Saturday, June 17, 2017

Welcome to FPGA land

Welcome to FPGA land.. where the processing is faster, the resources more basic, and the number of three or four letter acronyms is huge. FPGA's (Field Programmable Gate Arrays) always fascinated me, but I never had the chance to work with them. Since they are a more application specific and harder to use than microcontrollers it has taken a little longer before they appeared in the hobby-space. Nowadays there are several development board available. Joel Williams did a really nice list of boards on his blog, so I don't have to repeat that. Still, a lot of the boards are $100,- and more, which still is a significant amount of money. Then I bumped into the Numato Labs 'Elbert V2 -Spartan 3A Development board' at only $29,95, which seems like a nice 'lets have go' price.
Getting it connected to my PC was easy. Just plug in the USB cable, and the board immediately starts running it's demo. Windows automatically recognizes and installs it as a USB comport. To use the board you should install the Numato Lab USB CDC Driver, which is available on their website. After downloading and unpacking the driver, just find the USB serial port in Windosw Device Manager, right click and select 'Update driver'. Use the 'Browse my computer for drivers' option to point it at the driver you just downloaded and install. The port will now show up with the board name:

Software

This appeared to be the hard part. There is basically just one option to program the Spartan-3 and that is the Xilinx ISE Design Suite. It is free, but it has not been maintained since 2014, so Windows 10 is not officially supported. It's also HUGE. It's nearly 7GB download, and takes up exactly 20GB of disk space after installation. So be prepared to spend at least a day to get everything up and running.
First get the Xilinx WebPack at:
https://www.xilinx.com/support/download/index.html/content/xilinx/en/downloadNav/design-tools.html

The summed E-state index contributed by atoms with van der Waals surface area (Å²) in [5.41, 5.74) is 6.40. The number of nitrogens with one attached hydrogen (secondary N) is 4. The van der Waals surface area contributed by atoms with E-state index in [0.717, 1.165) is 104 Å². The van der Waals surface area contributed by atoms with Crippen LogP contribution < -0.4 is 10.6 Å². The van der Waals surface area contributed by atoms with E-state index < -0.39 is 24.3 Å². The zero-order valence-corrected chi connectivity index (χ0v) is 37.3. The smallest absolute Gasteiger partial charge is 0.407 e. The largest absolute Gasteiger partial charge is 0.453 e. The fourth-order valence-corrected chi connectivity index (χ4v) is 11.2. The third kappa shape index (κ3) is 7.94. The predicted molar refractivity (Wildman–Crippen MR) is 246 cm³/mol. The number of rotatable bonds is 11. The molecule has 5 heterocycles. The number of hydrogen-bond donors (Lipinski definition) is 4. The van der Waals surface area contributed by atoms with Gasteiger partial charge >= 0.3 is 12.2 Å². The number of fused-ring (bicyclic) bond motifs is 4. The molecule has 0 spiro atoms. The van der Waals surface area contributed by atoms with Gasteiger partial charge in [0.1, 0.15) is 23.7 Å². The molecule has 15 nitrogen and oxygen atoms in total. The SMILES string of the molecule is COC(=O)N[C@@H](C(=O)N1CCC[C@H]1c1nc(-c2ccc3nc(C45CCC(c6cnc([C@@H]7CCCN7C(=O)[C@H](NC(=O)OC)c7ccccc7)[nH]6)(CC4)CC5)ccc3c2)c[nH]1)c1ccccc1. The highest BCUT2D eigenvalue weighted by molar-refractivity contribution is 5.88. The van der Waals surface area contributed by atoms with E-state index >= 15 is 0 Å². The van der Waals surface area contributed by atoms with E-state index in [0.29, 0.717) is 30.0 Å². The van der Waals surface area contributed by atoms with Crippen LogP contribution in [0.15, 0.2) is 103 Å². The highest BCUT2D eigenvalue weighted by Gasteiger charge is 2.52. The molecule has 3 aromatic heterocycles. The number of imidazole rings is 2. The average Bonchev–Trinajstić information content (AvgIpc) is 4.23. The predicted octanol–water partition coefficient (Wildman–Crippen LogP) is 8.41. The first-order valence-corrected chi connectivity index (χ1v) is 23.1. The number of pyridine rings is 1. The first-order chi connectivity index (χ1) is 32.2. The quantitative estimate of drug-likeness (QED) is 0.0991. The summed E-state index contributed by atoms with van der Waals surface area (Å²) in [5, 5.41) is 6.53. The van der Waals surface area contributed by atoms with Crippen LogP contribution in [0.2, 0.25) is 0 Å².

I downloaded the 'All platforms' suite, which comes in 4 separate parts:
But further down the page there are also complete installers for either Windows or Linux.
All together this is 7 GB download, so you'll need some patience here.
If you downloaded the four parts as shown above, unzip only the first one (the one that ends in .zip, all the others have an extra .zx extension). This will create the file 'xsetup.exe'. Just click this to start the setup process. Which also takes at least an hour, so again: be patient.
After installation you will have to run the 'settings64.bat' file to setup the environment variables, which is in C:\Xilinx\14.7\ISE_DS.
Then click the ISE Design icon on your desktop to start the program..or not. On my machine it started, but crashed with the message: '_pn.exe stopped working'. The Xilinx forum came up with the following solution:


For everyone trying to use Xilinx ISE 14.5 in Windows 8 x64.
Rename libPortability.dll to libPortability.dll.orig, and copy libPortabilityNOSH.dll to libPortability.dll.

Do this in:

C:\Xilinx\14.5\ISE_DS\ISE\lib\nt64
C:\Xilinx\14.5\ISE_DS\common\lib\nt64 (copy dll from first location)

 This turns off SmartHeap.


Ok. So we'll have to do without the SmartHeap, whatever that is. But now the program indeed starts fine, also on my Windows 10 machine.
Next step is to acquire a license. The software points you at the right page on the Xilinx website, where you'll have to register again, select the required license and have this key mailed to you. This can be imported into the software, and finally we can start doing some real work...
  

Programming

A FPGA is programmed using a HDL (Hardware Description Language). There are two common flavours right now: Verilog and VHDL. I chose VHDL, mainly because I a colleague lent me a book named 'FPGA Protototyping By VHDL Examples Xilinx Spartan-3 Version ' by Pong P.Chu. (there is a Verilog version too, so it does not really matter).
Now this is a really expensive book, but there are also plenty of online resources. However, they may not all be specific to the Spartan-3. The FPGA center for example has a nice VHDL Starter Guide.